When folks want to take their smoked brisket to the next level they start using injections. This article will cover why you want to inject, provide two great homemade recipes, introduce you to several commercial products and show you the techniques used by two World Championship winning Pitmasters, Dave Bouska and Myron Mixon.
Why Inject a Brisket?
Injections help with two common problems encountered when smoking briskets.
- The long cooking process can often result in a dry brisket.
- The inside of a brisket can be bland in comparison to the highly seasoned bark on the surface.
The problem of dry briskets can be partially solved by using Prime or Kobe beef but that solution is too expensive for many home cooks. The problem of a bland interior is extremely prevalent among cooks using pellet cookers or electric smokers where the smoke profile is not particularly strong.
Using an injection keeps the brisket moist and flavorful.
Homemade Beef Brisket Injection Recipes
Here are two of the best injection recipes you can make at home. These formulations are simple but powerful.
Injection Recipe #1
- 2 cups water
- 2 beef bullion cubes
- 2 Tablespoons Worcestershire sauce
- 1 teaspoon beef base concentrate (Minor’s Au Jus or Better Than Bullion)
- 1/2 teaspoon Liquid Smoke (optional but recommended for pellet cookers and electric smokers)
While this recipe looks pretty simple the bullion cubes bring a lot of ingredients to the party. The cubes typically contain salt, MSG, disodium guanylate, disodium inosinate and beef extract that work together to provide an enhanced beef flavor. The cubes also contain hydrolyzed soy protein which provides some depth to the flavor profile.
Injection Recipe #2
Here is the injection recipe that is part of Myron Mixon’s brisket technique.
- 1 quart water
- 3 tablespoons beef base (Minor’s brand)
- 3 tablespoons au jus concentrate (Minor’s brand)
Competition Brisket Injections That Win Championships
While the two recipes above are excellent starting points most people who are serious about injections eventually switch over to commercial competition grade products. The two biggest differences between the commercial injections and the homemade recipes is the amount of hydrolyzed vegetable proteins and the use of phosphates.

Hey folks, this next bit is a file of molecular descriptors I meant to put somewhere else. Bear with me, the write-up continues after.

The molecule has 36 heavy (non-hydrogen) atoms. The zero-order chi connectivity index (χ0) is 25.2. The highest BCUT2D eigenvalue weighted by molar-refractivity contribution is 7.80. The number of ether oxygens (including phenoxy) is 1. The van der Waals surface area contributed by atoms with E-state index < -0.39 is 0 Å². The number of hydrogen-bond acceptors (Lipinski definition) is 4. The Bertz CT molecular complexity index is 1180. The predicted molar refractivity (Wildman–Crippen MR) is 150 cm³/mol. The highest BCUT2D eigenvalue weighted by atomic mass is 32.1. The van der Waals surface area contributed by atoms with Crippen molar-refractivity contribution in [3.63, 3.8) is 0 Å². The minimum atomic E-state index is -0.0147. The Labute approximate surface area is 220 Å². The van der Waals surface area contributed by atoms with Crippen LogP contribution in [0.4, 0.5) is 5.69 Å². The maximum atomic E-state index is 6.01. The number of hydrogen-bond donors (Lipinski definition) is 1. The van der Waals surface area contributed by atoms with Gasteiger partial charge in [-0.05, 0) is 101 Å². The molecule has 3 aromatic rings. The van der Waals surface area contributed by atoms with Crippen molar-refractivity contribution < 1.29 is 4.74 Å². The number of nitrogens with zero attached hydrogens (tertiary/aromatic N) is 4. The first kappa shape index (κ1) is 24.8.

Hydrolyzed vegetable proteins are used to bring out latent taste characteristics, and generally round off and improve the flavor foods. Phosphates serve many complex functions in injections and they are not all well understood. Phosphates are used in many food products as an emulsifier to prevent the separation of fats. Phosphates are also used to greatly increase moisture retention.
Here are some of the most successful competition brisket injections used on the KCBS circuit. All of these commercial injections are great. I can’t tell you which one is best because that will really depend upon your cooking style and the flavor profiles you are shooting for with your rub and sauce.
The folks at Kosmos Q are World Championship Barbecue Winners (2015) and are sharing their award winning products with the public. Kosmos offers three different brisket injections that have slight variations in flavor profiles:
- Smoke House (Original + Mesquite Smoke Flavor)
- Reserve Blend (Original + Beef Concentrate Flavor)
The folks at Butcher’s BBQ are World Championship Barbecue Winners (2012) and have been in the meat business for over 30 years. To the best of my knowledge, more competition teams use the Butcher’s BBQ injection than any other product.
Butcher’s BBQ offers three injections:
- Prime (Original + Beef Concentrate Flavor)
- Liquid (Easy to use and MSG Free)
Out of the three products the Prime is the most popular.
Here is a great video from Pitmaster Harry Soo doing a Side by Side comparison of six of the most popular commercial beef injection products. The video is absolutely worth watching and will introduce you to some nice products.
How to Inject a Brisket
You will want to shoot the injection into the brisket every few inches in a checkerboard pattern. You need to use as much injection as the brisket will take. If you are cooking a full packer brisket plan on using 16 ounces for the flat and 16 ounces for the point.
After injecting, pat the excess moisture from the surface and let the brisket rest for at least an hour before putting it on the pit. The resting period will give the injection time to evenly distribute throughout the brisket and allow the phosphates a little extra time to work their magic.
There are many debates in the world of cooking briskets like:
- Should you cook them fat side up or down?
- What is the best wood for smoking brisket?
- Should you wrap a brisket?
- What is the best brisket rub?
Another debate is whether you should inject the brisket WITH or AGAINST the grain of the meat.
David Bouska is the owner of Butcher BBQ and makes one of the most popular commercial injections. David is also a two time World Champion so it is fair to say he knows what he is talking about. Here is a nice video by Pitmaster David Bouska that shows you how to inject AGAINST the grain.
On the other side of the coin is the winningest man in barbecue, Myron Mixon. Here is a video with Myron telling you that you should inject briskets WITH the grain to minimize streaking.
Both of these guys are brisket masters and I don’t have a leg to stand on when it comes to telling you who has the better method.